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Tears and the processing of emotional hurt
Purposeless or adaptive?
Is crying good for you?
What the psychologist said to the journalist
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Although many individuals report ‘having a good cry’, there are others for whom crying brings no sense of relief, release or resolution. They may cry for long periods of time with no appreciable change in the way they feel; they may even say they feel worse or ‘washed out’. One might argue that if there is no change in their general situation, why should one expect them to feel better? Even though tears may not bring back a loved one from the grave or restore a collapsed love affair, some cognitive (Nicols & Zax 1977, Bohart 1980) and biological changes (Van Haeringen 1981, Frey et al 1981) may nevertheless occur during crying. This is how one woman who has successfully overcome depression put it: “You need to acknowledge your tears and your sadness and see them as a valid reaction to things that are going on in your life .. I don’t necessarily feel better in that the feelings that led me to cry have gone. I think it allows you to move on in some sense during the day you have a cry … and I think that crying is probably really good for you because it means that you’re forced to be in the moment and confront your feelings“. The cognitive and emotional therapy she describes here is acceptance of the situation, acceptance of one’s feelings and living in the present. Eugene Gendlin points out in ‘focusing’ (1981) and Focusing – oriented psychotherapy (1996) that simply finding a word or phrase that accurately captures a felt-sense can be immensely releasing, even though the situation it describes is unpalatable and unchanged.
Likewise, Carl Rodgers in ‘What it means to become a person’ (1954) and ‘A process conception of psychotherapy’ (1956) describes processes of increasing self awareness, self acceptance and openness to experience, which are the end points of psychotherapy and the mark of a fulfilled person. One might say that in normal crying there are subtle experiential and cognitive attitudinal changes which enrich the self or take the person forwards, even if in a small way (eg experiential acceptance of loss). So what happens in a bad cry?
Although psychological therapists often have clients who report no release in crying – a barrenness or repetitive recycling – I have been unable to find any literature on this phenomenon. There is growing literature on a related phenomenon, ‘PC’ or pathological crying. This has been described as inappropriate, unmotivated and involuntary crying which can be seen in stroke victims, MS sufferers, Alzheimer’s disease, Parkinson’s disease and traumatic brain injury (Shaiband, Sabbagh & Klan 2001). ‘Essential crying’ where no neurological contributory factors were identified, has also been described. Pathological crying has helped identify the neurological mechanisms induced in normal crying. Wilson (1924) suggested PC is produced by a disinhibition of crying and laughing centres in the brain stem, normally under cortical inhibitory control. Parrizi et al 2001 implicate damage to the cerebro-ponto-cerebellar pathway. Why is crying the natural reaction to sadness?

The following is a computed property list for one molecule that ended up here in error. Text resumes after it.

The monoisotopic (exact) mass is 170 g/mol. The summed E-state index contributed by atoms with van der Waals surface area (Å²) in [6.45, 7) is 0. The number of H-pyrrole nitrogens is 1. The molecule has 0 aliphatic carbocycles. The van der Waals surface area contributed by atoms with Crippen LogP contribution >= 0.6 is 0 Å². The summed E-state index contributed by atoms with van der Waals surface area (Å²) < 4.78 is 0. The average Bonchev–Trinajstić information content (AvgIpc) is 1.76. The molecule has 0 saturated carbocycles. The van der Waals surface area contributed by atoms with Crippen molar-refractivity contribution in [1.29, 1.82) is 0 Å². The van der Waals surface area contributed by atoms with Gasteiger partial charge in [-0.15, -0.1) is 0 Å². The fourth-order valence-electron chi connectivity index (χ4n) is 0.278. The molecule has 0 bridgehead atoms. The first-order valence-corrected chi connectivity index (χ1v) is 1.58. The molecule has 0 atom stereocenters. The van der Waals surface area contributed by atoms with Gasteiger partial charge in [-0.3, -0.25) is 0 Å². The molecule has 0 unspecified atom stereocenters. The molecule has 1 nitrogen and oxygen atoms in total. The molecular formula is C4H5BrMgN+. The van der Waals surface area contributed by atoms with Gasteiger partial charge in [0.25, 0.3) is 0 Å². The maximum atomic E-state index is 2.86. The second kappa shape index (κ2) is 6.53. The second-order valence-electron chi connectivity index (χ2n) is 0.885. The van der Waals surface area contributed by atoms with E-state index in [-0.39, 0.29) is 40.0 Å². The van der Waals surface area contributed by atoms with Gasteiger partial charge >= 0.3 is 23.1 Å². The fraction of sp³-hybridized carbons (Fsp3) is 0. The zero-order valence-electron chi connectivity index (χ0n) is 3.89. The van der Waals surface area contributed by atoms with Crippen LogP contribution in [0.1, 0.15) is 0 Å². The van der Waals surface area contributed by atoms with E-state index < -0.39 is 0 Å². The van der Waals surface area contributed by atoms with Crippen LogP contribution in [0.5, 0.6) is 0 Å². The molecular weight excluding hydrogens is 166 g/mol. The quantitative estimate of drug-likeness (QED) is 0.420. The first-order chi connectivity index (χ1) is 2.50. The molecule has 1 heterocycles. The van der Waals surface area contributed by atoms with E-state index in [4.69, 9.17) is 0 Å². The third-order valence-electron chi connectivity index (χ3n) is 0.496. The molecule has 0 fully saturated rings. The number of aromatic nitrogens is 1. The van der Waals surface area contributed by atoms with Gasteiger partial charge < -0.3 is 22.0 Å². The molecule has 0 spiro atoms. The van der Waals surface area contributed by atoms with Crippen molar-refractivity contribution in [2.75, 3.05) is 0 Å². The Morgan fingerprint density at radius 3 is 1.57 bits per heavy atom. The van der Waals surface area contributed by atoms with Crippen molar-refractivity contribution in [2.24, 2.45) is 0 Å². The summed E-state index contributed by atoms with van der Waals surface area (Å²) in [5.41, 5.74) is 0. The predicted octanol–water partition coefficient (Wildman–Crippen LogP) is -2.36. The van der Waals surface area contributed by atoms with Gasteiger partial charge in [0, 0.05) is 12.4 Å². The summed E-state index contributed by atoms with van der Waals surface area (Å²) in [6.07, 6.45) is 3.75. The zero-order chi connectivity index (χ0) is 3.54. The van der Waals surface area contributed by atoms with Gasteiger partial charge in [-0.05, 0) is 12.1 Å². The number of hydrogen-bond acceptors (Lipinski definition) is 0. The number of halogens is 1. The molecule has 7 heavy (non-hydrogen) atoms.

Pathological crying is not however the same as unproductive crying. The idea of ‘tears failing’ is predicated on relief or release representing ‘normal crying’. Unproductive crying may be found in patients with negative patterns of thinking including, for instance, ideas of hopelessness, self loathing or negative beliefs about crying. For instance, the patient quoted earlier referred to her previously depressive crying as follows: “I think what you do while crying is important. When I went through a period of depression, I used to cry and I would act hatefully to myself when I was crying. I would be telling myself that I was stupid and dumb and ridiculous for feeling like this and being in this situation. I’d be very angry at myself. But I turned this around and tried a different tack and so when I was crying I’d try to console myself. So in some way, talk to the inner child, if you like, and acknowledge any tears and be nice to myself and tell myself it was okay“. It is possible that these types of negative thoughts eradicate any benefit that might come through tears.
Another possible explanation for unproductive crying would be a type of obsessive rumination in which the crier repeatedly visits the same distressing thoughts and memories without any positive changes or reconceptualisation taking place (Philippot & Rime 1998). The same unchanged distress would be recycled with no sense of relief.
“Then Jove’s daughter Helen …. drugged the wine with an herb that banishes all care, sorrow and ill humour. Whoever drinks wine thus drugged cannot shed a single tear all the rest of the day, not even though his father and mother both of them drop down dead, or he sees a brother or a son hewn in pieces before his very eyes”